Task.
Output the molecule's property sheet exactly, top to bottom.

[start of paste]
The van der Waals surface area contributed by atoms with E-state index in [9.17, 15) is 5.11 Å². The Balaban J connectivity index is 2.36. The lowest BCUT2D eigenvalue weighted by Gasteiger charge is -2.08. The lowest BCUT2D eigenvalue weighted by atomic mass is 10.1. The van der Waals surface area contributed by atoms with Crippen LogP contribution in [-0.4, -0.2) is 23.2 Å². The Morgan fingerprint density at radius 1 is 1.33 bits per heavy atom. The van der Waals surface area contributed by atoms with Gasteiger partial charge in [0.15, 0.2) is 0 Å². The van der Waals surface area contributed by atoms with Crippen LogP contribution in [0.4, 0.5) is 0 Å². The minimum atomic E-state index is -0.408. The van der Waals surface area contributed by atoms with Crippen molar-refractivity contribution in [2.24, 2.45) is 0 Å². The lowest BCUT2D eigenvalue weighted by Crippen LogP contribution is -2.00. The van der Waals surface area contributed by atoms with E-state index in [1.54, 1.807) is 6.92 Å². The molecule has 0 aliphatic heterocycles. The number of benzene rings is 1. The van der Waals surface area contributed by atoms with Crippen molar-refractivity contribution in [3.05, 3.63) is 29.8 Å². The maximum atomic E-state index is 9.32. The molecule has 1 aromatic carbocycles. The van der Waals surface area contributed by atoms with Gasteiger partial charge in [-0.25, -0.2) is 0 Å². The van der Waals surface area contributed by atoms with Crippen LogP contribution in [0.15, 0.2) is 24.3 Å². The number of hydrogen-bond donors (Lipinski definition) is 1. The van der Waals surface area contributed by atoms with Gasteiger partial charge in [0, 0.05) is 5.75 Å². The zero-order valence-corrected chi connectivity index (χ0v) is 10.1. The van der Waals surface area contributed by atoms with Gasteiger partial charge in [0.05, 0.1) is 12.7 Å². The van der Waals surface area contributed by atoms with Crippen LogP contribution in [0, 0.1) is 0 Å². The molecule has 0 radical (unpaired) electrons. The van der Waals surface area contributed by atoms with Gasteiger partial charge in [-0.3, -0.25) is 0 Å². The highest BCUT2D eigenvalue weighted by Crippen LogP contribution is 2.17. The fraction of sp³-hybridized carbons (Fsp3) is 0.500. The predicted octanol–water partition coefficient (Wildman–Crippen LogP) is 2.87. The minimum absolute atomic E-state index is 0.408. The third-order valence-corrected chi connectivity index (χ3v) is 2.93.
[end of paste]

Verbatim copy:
The van der Waals surface area contributed by atoms with E-state index in [9.17, 15) is 5.11 Å². The Balaban J connectivity index is 2.36. The lowest BCUT2D eigenvalue weighted by Gasteiger charge is -2.08. The lowest BCUT2D eigenvalue weighted by atomic mass is 10.1. The van der Waals surface area contributed by atoms with Crippen LogP contribution in [-0.4, -0.2) is 23.2 Å². The Morgan fingerprint density at radius 1 is 1.33 bits per heavy atom. The van der Waals surface area contributed by atoms with Gasteiger partial charge in [0.15, 0.2) is 0 Å². The van der Waals surface area contributed by atoms with Crippen LogP contribution in [0.4, 0.5) is 0 Å². The minimum atomic E-state index is -0.408. The van der Waals surface area contributed by atoms with Crippen molar-refractivity contribution in [2.24, 2.45) is 0 Å². The lowest BCUT2D eigenvalue weighted by Crippen LogP contribution is -2.00. The van der Waals surface area contributed by atoms with E-state index in [1.54, 1.807) is 6.92 Å². The molecule has 0 aliphatic heterocycles. The number of benzene rings is 1. The van der Waals surface area contributed by atoms with Crippen molar-refractivity contribution in [3.05, 3.63) is 29.8 Å². The maximum atomic E-state index is 9.32. The molecule has 1 aromatic carbocycles. The van der Waals surface area contributed by atoms with Gasteiger partial charge in [-0.25, -0.2) is 0 Å². The van der Waals surface area contributed by atoms with Crippen LogP contribution in [0.15, 0.2) is 24.3 Å². The number of hydrogen-bond donors (Lipinski definition) is 1. The van der Waals surface area contributed by atoms with Gasteiger partial charge in [0, 0.05) is 5.75 Å². The zero-order valence-corrected chi connectivity index (χ0v) is 10.1. The van der Waals surface area contributed by atoms with Gasteiger partial charge in [0.05, 0.1) is 12.7 Å². The van der Waals surface area contributed by atoms with Crippen LogP contribution in [0, 0.1) is 0 Å². The molecule has 0 radical (unpaired) electrons. The van der Waals surface area contributed by atoms with Gasteiger partial charge in [-0.3, -0.25) is 0 Å². The highest BCUT2D eigenvalue weighted by Crippen LogP contribution is 2.17. The fraction of sp³-hybridized carbons (Fsp3) is 0.500. The predicted octanol–water partition coefficient (Wildman–Crippen LogP) is 2.87. The minimum absolute atomic E-state index is 0.408. The third-order valence-corrected chi connectivity index (χ3v) is 2.93.